"As a student of history and a longtime resident of Boston, I am very troubled by the so-called “Tea Party” movement’s current (mis)appropriation of the term.
The original protest on Dec. 16, 1773, by British American colonists was the culmination of longstanding grievances against the British government under the battle cry of “no taxation without representation.” According to the British Constitution, only Parliament could levy taxes, and since colonists were prohibited from voting for members of Parliament or sending their own representatives to serve in Parliament, they considered the series of taxes, including the tea tax, a violation of their rights as citizens of the British realm.
The current movement contains no well-developed political philosophy other than hatred of what they consider “Big Government,” which it views as the cause of the nation’s troubles. [...]
The Tea Partiers with their Republican allies have very deftly used the rhetoric of fear verging on paranoia to exploit people’s anxieties about their economic well-being and, quite ironically, even to vote against their own economic interests. [...]
While I would hope the vast majority of current Tea Party members would not personally condone oppressive actions, a number of followers have engaged in racist, homophobic, ableist and misogynistic name calling and other acts of violence. [...]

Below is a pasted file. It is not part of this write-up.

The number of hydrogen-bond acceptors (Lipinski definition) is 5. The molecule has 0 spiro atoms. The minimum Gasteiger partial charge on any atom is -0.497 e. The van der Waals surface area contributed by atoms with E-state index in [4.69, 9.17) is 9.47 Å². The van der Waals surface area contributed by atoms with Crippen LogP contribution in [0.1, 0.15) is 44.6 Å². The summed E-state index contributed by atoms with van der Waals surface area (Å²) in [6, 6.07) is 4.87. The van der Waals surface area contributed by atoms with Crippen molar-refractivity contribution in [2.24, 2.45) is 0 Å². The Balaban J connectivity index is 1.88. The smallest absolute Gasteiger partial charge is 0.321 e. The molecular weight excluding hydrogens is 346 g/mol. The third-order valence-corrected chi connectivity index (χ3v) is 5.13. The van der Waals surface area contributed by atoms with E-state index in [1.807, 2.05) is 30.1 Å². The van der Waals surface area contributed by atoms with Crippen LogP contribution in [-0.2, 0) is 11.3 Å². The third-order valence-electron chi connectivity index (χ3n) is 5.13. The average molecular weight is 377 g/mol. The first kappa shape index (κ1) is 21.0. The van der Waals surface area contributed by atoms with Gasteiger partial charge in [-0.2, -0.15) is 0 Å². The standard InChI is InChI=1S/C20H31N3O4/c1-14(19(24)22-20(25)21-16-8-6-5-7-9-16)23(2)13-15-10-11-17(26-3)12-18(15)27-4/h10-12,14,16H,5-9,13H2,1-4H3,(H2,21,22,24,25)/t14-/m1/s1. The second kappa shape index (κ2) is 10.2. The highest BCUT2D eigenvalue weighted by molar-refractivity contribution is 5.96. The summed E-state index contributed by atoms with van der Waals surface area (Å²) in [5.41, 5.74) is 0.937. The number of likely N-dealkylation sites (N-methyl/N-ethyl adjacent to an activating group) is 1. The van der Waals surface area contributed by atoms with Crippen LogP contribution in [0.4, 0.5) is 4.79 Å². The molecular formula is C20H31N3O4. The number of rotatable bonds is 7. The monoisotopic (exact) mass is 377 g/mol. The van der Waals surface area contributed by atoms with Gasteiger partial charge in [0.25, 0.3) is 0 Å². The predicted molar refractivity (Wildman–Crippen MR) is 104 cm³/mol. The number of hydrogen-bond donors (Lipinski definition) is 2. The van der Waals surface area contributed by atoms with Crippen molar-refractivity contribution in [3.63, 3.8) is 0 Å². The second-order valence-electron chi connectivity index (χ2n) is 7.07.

I actually agree with Tea Party followers’ contention that great economic disparities exist and are widening in this country, though not for the reasons they assert.
So-called “Big Government” is not the cause of the problem. The relatively unregulated and unfettered Wall Street, banking and “free market” systems constitute the actual threats.
United for a Fair Economy, a nonprofit organization that describes itself as raising “awareness that concentrated wealth and power undermine the economy, corrupt democracy, deepen the racial divide, and tear communities apart,” says that by 2004, the top 10 percent of the population owned 71 percent of accumulated wealth in the country.
Subdivided even further, the top 1 percent owned 31 percent of the country’s wealth. The wealthiest 1 percent owns approximately 45 percent of all stocks and mutual funds. In addition, the very rich pay less in taxes now than at any point in recent history. [...]"
Read the full op-ed by Warren Blumenfeld in The Ames Tribune.
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